Though taught italics at school and with reasonable handwriting, I wanted to learn some more swirly flourishes. In the longer term, when well practiced I would like to paint some linen banners. I therefore readily signed up for this 2 hour workshop to reacquaint myself with calligraphy. Through the jolly yellow door of “The Makery” I went, and formed part of a group of twelve budding calligraphers. We sat around one long table and were offered hot drinks by friendly Makery staff before embarking on the serious business of learning beautiful script. Athena patiently took us through upper and lower case letters of the alphabet. Once she felt we’d mastered the letter A, we’d then proceed to B and so forth. I was surprised how challenging I found it, perhaps I had bad calligraphy habits to undo. I’d certainly have won the prize for the most inky finger!

The lovely girl sat next to me, had come along to the session because she’d recently become engaged and wanted to write all her wedding invitations and envelopes. By the end of the session she realised she’d need to put in some serious practice to make that a reality. I hope she does, what could be more lovely than receiving something beautifully handwritten.

The more than two hours went very quickly, but very enjoyably. It really has made me want to re-look at my handwriting and get more flamboyant. We left the session with precious supplies of nib holder, nib, alphabet guide sheet, a wodge of calligraphy paper and some amazing Iron Gall calligraphers ink (all included in the cost of the workshop). Thank you Athena. PS you have the most glorious hair by the way!

A strange unexpected bi-product of this workshop is that I am able to better understand the script in the 1846 recipe book I am currently transcribing. Understanding proper formation of individual letters has been incredibly helpful. At the moment I am deciphering recipes for Suet College Puddings and Cream Pancakes.

Still on the theme of writing, I love the verse that my Great Uncle Walter penned on a postcard to my Grandmother Emily (his sister) on 11th September 1911

Why? has all the ink in the world gone dry
Are all the pens mislaid?
Pencils too- are there none to buy?
Is paper no longer made?
If you are not deep in this awful plight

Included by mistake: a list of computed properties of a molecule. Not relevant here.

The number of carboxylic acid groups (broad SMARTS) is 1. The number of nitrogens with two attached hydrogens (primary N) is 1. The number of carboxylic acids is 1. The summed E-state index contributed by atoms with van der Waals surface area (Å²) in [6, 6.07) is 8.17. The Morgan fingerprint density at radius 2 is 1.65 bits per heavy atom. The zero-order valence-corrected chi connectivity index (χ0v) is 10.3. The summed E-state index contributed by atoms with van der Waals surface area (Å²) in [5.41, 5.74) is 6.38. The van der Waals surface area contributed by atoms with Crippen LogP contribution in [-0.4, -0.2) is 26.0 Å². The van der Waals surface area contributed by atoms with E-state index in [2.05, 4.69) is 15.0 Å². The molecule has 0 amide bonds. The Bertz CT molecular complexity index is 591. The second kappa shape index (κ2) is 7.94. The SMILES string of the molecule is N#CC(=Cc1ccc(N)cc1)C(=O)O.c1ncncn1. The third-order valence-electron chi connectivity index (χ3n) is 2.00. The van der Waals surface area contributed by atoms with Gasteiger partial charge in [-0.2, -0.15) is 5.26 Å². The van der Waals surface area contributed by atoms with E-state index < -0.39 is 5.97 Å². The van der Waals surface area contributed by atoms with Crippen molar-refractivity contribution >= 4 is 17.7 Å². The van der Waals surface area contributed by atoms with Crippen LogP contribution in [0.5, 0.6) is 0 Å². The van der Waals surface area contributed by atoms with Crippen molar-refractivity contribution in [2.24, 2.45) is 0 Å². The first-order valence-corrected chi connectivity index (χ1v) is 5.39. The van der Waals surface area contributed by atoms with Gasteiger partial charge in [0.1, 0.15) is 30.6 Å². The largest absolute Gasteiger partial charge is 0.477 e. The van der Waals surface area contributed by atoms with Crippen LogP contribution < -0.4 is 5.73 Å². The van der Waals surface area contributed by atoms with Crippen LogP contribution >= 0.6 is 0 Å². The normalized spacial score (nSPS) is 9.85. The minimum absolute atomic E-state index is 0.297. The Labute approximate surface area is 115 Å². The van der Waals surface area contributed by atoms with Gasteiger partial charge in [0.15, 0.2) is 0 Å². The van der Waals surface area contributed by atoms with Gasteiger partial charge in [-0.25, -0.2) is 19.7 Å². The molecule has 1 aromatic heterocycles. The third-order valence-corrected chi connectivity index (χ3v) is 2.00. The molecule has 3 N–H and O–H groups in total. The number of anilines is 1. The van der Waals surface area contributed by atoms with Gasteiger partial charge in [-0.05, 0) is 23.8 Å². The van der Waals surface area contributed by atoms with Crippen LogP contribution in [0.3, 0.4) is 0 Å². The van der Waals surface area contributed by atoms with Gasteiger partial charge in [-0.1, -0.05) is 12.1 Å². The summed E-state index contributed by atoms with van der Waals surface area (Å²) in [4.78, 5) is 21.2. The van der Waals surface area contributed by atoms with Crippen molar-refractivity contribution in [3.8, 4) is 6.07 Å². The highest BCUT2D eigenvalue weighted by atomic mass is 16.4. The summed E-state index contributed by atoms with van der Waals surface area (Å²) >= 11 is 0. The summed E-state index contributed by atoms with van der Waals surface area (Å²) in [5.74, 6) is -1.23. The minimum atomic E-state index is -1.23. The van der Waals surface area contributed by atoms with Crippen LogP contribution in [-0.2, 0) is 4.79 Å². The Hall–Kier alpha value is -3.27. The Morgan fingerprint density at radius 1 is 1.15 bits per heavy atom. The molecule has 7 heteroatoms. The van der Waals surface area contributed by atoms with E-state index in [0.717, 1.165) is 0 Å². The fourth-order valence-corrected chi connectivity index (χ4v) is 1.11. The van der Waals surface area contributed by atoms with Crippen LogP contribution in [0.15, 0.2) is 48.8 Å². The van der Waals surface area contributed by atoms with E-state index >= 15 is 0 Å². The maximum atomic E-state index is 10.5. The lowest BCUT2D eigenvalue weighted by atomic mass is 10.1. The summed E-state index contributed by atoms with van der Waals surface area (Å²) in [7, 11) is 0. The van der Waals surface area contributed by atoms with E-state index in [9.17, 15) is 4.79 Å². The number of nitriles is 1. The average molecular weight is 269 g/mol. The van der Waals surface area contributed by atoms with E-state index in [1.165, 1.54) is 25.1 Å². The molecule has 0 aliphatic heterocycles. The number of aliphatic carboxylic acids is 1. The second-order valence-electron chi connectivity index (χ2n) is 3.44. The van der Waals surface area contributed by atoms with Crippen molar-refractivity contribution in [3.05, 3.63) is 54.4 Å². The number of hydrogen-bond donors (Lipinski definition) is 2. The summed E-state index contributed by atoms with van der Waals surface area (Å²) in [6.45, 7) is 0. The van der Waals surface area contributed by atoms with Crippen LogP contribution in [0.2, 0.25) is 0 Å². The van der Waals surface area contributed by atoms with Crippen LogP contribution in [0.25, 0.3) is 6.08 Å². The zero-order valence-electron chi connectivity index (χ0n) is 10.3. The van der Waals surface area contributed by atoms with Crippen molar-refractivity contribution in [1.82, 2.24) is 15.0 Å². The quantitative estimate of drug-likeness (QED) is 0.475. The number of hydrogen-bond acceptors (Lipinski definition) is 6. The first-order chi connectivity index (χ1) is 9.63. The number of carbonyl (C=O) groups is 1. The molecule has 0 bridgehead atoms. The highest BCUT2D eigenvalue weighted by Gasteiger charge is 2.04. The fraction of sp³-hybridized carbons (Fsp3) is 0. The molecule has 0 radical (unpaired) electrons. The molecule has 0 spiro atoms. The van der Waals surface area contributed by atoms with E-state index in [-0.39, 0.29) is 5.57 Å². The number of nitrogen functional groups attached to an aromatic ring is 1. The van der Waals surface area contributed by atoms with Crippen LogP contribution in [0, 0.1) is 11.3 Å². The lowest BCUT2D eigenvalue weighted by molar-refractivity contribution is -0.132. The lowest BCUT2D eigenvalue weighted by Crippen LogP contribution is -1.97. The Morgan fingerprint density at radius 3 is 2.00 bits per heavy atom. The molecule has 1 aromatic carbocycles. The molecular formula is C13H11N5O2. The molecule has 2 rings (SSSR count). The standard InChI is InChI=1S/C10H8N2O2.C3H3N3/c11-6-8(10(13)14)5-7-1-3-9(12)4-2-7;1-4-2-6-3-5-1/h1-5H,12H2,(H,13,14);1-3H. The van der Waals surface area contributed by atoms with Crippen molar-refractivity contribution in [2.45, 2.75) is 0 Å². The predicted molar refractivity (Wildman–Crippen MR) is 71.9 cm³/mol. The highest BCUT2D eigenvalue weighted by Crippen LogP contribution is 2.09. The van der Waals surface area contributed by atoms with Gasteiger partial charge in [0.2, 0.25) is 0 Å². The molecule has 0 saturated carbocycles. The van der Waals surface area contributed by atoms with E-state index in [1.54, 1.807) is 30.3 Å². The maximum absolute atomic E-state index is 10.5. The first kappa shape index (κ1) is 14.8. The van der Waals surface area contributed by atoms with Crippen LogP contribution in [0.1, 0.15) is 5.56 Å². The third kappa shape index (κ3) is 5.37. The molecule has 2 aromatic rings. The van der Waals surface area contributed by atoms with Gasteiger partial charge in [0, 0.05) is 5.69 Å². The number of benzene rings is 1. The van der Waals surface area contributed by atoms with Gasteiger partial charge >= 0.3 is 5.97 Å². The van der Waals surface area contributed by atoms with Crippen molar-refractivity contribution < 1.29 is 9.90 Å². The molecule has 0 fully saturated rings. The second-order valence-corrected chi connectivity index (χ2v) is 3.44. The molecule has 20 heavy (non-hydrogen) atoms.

Then why in the world
do you never write?

Makery Magic!, Rocking Dog

Makery Magic!

My First Blind, Rocking Dog

My First Blind

Practice Will Make Perfect!, Rocking Dog

Practice Will Make Perfect!

Rocking Dog Makes Valentine Hearts

Crooked Love Hearts, Rocking Dog

Crooked Love Hearts

With Valentine’s Day around the corner a Rocking Dog crooked heart make. These lavender stuffed hearts are easy to make and have eco friendly credentials as they use vintage remnants and embellishments.

Though pretty, they more seriously keep moths at bay. Moths are discerning little critters and love cashmere, fur, feathers, silk, and wool in particular. They also love the dark and being undisturbed. Therefore give your wardrobe a frequent “spring” clean. They don’t stop with clothes either, so frequently vacuum clean wool carpets and shake folded blankets outside. Anything you feel is particular venerable and shows possible signs of moth damage, bag up and put in the freezer for 12 hours. When you come to put your woolies/coats etc.. away at the end of the winter make sure they are clean, moths love sweaty food stained garments! Put in plastic suit carriers- they are commonly lazy creatures who won’t go to the bother of chewing through the plastic! Cedar wood or lavender certainly help to discourage moths, together with less warm conditions- so switch the central heating off!

Rocking Dog Crooked Hearts.

1. Draw and cut a heart shaped template from card. Mine roughly measures 17cm long by 11cm at widest point.